20.          Effect of payment on account of debt or of interest on legacy. (1) Where payment on account of a debt or of interest on a legacy is made before the expiration of the prescribed period by the person liable to pay the debt or legacy, or by his duly authorized agent, a fresh period of limitation shall be computed from the time when the payment was made:

Provided that,  an acknowledgment of the payment appears in the handwriting of, or in a writing signed by the person making the payment.

(2)          Effect of receipt of produce of mortgage land. Where mortgaged land is in the possession of the mortgagee, the receipt of the rent or produce of such land shall be deemed to be a payment for the purpose of sub-section (1).

Explanation. Debt includes money payable under a decree or order of Court.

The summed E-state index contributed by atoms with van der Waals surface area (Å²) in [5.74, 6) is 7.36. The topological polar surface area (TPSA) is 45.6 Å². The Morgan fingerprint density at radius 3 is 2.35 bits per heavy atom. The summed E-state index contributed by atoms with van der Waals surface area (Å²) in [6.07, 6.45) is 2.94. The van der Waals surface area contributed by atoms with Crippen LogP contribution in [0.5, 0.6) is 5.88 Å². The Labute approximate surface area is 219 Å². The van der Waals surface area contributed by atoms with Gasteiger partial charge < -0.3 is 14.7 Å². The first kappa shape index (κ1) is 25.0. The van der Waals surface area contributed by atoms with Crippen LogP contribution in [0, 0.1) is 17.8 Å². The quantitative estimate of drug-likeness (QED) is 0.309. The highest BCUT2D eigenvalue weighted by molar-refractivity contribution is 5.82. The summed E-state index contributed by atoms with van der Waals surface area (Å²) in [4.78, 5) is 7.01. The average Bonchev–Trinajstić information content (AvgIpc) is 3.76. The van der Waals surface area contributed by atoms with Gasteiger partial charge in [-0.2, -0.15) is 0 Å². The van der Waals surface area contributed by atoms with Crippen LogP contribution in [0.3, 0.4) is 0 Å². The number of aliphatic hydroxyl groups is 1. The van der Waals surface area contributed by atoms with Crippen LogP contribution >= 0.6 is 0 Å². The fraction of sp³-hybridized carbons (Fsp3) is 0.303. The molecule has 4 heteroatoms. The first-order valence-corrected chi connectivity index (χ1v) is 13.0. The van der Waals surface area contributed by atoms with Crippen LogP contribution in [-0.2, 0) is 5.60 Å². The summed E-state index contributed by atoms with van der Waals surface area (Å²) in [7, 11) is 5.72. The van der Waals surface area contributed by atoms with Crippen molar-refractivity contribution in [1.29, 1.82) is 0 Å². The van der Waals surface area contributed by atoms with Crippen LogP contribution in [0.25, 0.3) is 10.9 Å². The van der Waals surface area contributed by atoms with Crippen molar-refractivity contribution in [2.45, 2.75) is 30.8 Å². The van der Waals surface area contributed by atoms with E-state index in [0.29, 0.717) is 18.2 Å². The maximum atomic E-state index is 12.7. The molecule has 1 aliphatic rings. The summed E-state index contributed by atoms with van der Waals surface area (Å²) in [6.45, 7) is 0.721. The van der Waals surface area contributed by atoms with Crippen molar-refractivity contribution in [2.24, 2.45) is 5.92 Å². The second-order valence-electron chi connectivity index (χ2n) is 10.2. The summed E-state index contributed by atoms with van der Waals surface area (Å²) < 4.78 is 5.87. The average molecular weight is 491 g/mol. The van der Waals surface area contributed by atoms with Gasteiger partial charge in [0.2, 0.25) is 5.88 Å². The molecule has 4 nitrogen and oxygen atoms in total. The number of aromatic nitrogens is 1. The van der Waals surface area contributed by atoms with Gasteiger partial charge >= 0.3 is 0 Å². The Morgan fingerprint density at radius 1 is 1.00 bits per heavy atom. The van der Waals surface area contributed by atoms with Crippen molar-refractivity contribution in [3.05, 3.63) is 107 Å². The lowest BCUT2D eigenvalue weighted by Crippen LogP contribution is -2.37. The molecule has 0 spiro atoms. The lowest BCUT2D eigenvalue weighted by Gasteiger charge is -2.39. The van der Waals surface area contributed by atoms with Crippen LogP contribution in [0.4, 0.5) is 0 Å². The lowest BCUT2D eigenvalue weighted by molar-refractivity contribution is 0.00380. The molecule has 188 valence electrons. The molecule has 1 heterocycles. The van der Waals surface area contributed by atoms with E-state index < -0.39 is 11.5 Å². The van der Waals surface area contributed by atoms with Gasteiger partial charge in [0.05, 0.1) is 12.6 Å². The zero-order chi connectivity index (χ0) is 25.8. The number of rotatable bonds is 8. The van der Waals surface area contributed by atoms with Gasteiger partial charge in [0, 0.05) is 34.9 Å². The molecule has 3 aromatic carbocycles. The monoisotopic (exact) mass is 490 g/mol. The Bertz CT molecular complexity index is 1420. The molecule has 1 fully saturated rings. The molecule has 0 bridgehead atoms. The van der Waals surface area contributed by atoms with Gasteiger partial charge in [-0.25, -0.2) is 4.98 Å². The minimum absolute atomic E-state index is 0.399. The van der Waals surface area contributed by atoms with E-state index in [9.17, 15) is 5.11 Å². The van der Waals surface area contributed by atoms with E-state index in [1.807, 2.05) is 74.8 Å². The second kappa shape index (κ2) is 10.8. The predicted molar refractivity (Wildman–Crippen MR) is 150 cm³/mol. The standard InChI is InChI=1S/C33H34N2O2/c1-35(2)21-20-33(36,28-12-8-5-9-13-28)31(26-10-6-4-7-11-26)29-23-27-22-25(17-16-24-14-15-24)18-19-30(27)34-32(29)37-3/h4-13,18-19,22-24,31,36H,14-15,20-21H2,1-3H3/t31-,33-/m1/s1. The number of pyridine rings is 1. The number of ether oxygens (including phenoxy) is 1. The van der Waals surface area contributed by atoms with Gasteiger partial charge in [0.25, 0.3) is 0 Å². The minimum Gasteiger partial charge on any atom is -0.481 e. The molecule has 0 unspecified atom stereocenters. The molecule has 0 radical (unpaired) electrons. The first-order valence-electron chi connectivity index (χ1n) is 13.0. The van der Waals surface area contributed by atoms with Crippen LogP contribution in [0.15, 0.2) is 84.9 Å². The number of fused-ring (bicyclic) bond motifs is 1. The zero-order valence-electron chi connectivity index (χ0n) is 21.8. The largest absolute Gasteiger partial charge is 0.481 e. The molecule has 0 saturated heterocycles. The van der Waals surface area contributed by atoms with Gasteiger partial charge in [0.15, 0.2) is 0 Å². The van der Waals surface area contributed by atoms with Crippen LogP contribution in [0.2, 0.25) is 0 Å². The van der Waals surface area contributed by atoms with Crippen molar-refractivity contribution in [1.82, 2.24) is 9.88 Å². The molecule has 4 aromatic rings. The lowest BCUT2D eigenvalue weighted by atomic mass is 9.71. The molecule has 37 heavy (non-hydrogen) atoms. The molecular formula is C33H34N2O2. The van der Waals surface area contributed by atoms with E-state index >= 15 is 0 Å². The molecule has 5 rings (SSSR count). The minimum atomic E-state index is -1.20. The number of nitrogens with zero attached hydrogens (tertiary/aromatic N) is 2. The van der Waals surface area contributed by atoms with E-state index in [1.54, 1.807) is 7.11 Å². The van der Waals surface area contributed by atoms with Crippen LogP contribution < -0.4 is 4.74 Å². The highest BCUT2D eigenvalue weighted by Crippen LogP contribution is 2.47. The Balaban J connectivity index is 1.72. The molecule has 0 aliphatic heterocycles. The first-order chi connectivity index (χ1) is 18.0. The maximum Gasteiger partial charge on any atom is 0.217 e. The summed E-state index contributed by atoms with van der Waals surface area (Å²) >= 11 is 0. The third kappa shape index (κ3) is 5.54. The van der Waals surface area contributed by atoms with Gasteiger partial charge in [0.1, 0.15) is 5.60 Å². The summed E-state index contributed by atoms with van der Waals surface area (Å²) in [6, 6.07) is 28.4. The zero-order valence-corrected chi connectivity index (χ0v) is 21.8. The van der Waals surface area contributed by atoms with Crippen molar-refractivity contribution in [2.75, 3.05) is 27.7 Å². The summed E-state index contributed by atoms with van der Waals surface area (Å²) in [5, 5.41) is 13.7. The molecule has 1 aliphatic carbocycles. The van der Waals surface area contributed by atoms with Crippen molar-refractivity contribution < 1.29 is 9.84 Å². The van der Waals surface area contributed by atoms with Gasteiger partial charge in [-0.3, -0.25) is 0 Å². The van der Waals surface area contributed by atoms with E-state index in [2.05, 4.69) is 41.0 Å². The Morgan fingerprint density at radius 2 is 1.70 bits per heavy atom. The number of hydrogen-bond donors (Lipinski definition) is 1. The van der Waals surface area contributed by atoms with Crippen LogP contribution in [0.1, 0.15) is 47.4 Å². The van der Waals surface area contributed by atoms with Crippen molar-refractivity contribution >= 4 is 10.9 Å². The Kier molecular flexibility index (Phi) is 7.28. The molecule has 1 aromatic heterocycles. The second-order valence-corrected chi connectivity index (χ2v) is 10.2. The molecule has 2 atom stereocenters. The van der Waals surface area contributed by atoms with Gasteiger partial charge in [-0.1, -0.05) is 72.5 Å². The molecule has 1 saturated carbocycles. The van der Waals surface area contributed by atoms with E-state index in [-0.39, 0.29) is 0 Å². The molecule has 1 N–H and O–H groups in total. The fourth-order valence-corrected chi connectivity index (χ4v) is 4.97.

21.          Agent of person under disability. (1) The expression 'agent duly authorized in his behalf' in sections 19 and 20, shall, in the case of a person under disability, include his lawful guardian committee, or manager, or an agent-duly authorized by such guardian, committee or manager to sign the acknowledgment or make the payment.

(2)          Acknowledgment or payment by one of several joint contractors, etc. Nothing in the said section renders one of several joint contractors, partners, executors or mortgagees chargeable by reason only of a written acknowledgment signed or of a payment made by, or by the agent of, any other or others of them.

(3)          For the purposes of the said section-

(a)          an acknowledgment signed, or a payment made, in respect of any liability by, or by the duly authorized agent of, any widow or other limited owner of property who is governed by the Hindu Law, shall be a valid acknowledgment or payment, as the case may be as against a reversioner succeeding to such liability; and